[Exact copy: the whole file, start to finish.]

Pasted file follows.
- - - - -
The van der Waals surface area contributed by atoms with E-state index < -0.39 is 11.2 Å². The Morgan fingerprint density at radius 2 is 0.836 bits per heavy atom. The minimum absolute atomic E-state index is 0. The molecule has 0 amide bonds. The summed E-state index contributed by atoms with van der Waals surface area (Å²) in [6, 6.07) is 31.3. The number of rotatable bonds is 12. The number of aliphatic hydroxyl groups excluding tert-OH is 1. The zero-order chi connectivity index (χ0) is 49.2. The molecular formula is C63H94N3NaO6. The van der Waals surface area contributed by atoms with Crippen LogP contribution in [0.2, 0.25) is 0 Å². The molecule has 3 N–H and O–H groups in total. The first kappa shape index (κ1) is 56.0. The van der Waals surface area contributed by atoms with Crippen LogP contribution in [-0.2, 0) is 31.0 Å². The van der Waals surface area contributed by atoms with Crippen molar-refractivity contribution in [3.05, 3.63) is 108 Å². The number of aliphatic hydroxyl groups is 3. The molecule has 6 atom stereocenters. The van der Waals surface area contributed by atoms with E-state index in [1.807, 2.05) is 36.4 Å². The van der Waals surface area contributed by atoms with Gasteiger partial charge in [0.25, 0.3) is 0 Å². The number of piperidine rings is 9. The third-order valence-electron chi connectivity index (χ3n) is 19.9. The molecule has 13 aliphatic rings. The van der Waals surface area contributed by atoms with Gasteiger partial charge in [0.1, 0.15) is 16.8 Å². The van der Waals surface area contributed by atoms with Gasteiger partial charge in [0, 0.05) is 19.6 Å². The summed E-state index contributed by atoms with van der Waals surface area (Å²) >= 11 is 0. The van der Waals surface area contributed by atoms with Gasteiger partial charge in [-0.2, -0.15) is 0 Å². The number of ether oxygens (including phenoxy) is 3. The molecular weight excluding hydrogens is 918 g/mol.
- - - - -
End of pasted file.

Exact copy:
The van der Waals surface area contributed by atoms with E-state index < -0.39 is 11.2 Å². The Morgan fingerprint density at radius 2 is 0.836 bits per heavy atom. The minimum absolute atomic E-state index is 0. The molecule has 0 amide bonds. The summed E-state index contributed by atoms with van der Waals surface area (Å²) in [6, 6.07) is 31.3. The number of rotatable bonds is 12. The number of aliphatic hydroxyl groups excluding tert-OH is 1. The zero-order chi connectivity index (χ0) is 49.2. The molecular formula is C63H94N3NaO6. The van der Waals surface area contributed by atoms with Crippen LogP contribution in [0.2, 0.25) is 0 Å². The molecule has 3 N–H and O–H groups in total. The first kappa shape index (κ1) is 56.0. The van der Waals surface area contributed by atoms with Crippen LogP contribution in [-0.2, 0) is 31.0 Å². The van der Waals surface area contributed by atoms with Crippen molar-refractivity contribution in [3.05, 3.63) is 108 Å². The number of aliphatic hydroxyl groups is 3. The molecule has 6 atom stereocenters. The van der Waals surface area contributed by atoms with E-state index in [1.807, 2.05) is 36.4 Å². The van der Waals surface area contributed by atoms with Gasteiger partial charge in [0.25, 0.3) is 0 Å². The number of piperidine rings is 9. The third-order valence-electron chi connectivity index (χ3n) is 19.9. The molecule has 13 aliphatic rings. The van der Waals surface area contributed by atoms with Gasteiger partial charge in [0.1, 0.15) is 16.8 Å². The van der Waals surface area contributed by atoms with Gasteiger partial charge in [0, 0.05) is 19.6 Å². The summed E-state index contributed by atoms with van der Waals surface area (Å²) >= 11 is 0. The van der Waals surface area contributed by atoms with Gasteiger partial charge in [-0.2, -0.15) is 0 Å². The number of ether oxygens (including phenoxy) is 3. The molecular weight excluding hydrogens is 918 g/mol.